Two capital cases are before the SCOTUS this week.
The more important of the two, at least for the overwhelming majority of practitioners, is Uttecht v. Brown which concerns jury death qualification. The transcripts in Brown suggest a very close vote count with Justice Kennedy likely being the swing vote. His questioning suggests he could is straddling the fence. Washington State Assistant Attorney General John Samson and Michael Dreeben, Assistant to the Solicitor General, gave the warden a real chance in a case previously predicted to lean towards Brown.
Cornell Law School’s Legal Information Institute Bulletin, Kelly Cooke & Heidi Guetschow preview the capital case here. Ross Runkel has this preview and prediction at the Supreme Court Times. Here, the Death Penalty Information Center gives a brief synopsis of the jury selection case.
SCOTUSblog previews Wednesday’s oral argument in Panetti v. Quarterman in a post titled “Eighth Amendment and insanity.”
In the one-hour oral argument scheduled to begin at 1 p.m. in Panetti v. Quarterman (06-6407), the Court will be examining a variety of formulations of “insanity” in the Eighth Amendment context. (The Court may also spend some time discussing with counsel whether Panetti’s case should be dismissed — an issue the Court raised belatedly. This blog discussed that aspect of the case is a post that can be found here; that issue will not be further explored in this post.)
Scott Louis Panetti has a lengthy history of mental impairment. His lawyer, in fact, told the Court that “evidence of incompetency runs like a fissure through every proceeding in this case.” As his lawyer further expressed it, “Panetti is a captive to a malfunctioning brain that cannot tell the difference between what is real and what is imagined…The hallmark of Mr. Panetti’s condition is his psychotic delusion of religion persecution. Mr. Panetti believes that demonic forces, in league with the state of Texas, have orchestrated his execution in a final effort to prevent him from preaching the Gospel of Jesus Christ.” He “is in the grip of a delusion that puts his execution at the center of his irrational beliefs,” the merits brief added.
The Fifth Circuit Court, however, has found him competent to be executed. In that Court’s view, applying its own Circuit precedent, Panetti need not “rationally understand” why he would be executed; he need only be “aware” that he is to be executed for his crime — murdering his wife’s parents as she and their child stood by. He has that awareness, the Circuit Court found. He was found competent earlier to stand trial; he defended himself at the trial, with occasional flights of fancy and delusion and meandering questioning and testimony. His appeal does not challenge his conviction nor the sentence of death; it contends only that he is too mentally ill to be executed at present.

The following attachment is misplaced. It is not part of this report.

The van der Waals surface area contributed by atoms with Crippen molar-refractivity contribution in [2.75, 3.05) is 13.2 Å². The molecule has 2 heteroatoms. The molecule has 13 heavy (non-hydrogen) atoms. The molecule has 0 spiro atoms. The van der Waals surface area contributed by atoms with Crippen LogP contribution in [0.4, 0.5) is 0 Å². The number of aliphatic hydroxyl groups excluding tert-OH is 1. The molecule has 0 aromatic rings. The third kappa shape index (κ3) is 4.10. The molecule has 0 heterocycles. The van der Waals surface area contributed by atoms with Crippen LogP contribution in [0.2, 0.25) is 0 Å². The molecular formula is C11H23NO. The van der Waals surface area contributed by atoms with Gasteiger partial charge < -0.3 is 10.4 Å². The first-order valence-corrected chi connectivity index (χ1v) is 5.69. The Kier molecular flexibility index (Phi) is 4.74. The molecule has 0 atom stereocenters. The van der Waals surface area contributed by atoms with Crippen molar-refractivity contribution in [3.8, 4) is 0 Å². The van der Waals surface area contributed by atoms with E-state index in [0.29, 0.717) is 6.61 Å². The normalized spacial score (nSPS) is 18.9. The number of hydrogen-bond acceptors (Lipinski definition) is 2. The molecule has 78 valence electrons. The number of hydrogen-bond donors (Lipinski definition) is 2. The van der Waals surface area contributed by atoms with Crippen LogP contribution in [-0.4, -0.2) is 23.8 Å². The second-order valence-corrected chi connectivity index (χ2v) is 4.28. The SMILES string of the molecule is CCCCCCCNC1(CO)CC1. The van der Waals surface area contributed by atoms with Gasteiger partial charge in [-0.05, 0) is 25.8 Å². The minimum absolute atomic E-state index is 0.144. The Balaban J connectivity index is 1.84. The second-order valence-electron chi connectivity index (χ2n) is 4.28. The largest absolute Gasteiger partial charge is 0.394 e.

Arguing for Panetti on Wednesday will be Gregory W. Wiercioch of San Francisco through an affiliation with the Texas Defender Service. Texas will be represented by its state Solicitor General, R. Ted Cruz.
Howard Bashman rounds up the previews of Panetti noting:
“Does death penalty ever apply to those found insane? The US Supreme Court hears Wednesday the case of a killer who may not grasp the tie between his crime and his punishment.” Warren Richey will have this article Wednesday in The Christian Science Monitor.The Daily Texan today contains an article headlined “Victims await final verdict; Supreme Court will hear convicted killer’s last appeal tomorrow.”
The Houston Chronicle yesterday contained an article headlined “What if killer can’t grasp meaning of execution? U.S. high court asked to define insanity in case of Texas man.”
The San Antonio Express-News reported yesterday that “Justices to eye Texas death case.”
The Milwaukee Journal Sentinel on Sunday contained an article headlined “Is Wisconsin native too mentally ill to execute? Supreme Court decision could be groundbreaking.”
Kent Scheidegger, as always, has a slightly different view. Orin Kerr notes in all three decisions the Supreme Court handed down today, Justice Scalia and Justice Alito came down on opposite sides; expect to see more on Wednesday of the strange lineups of the Court’s noncriminal decisions on Tuesday.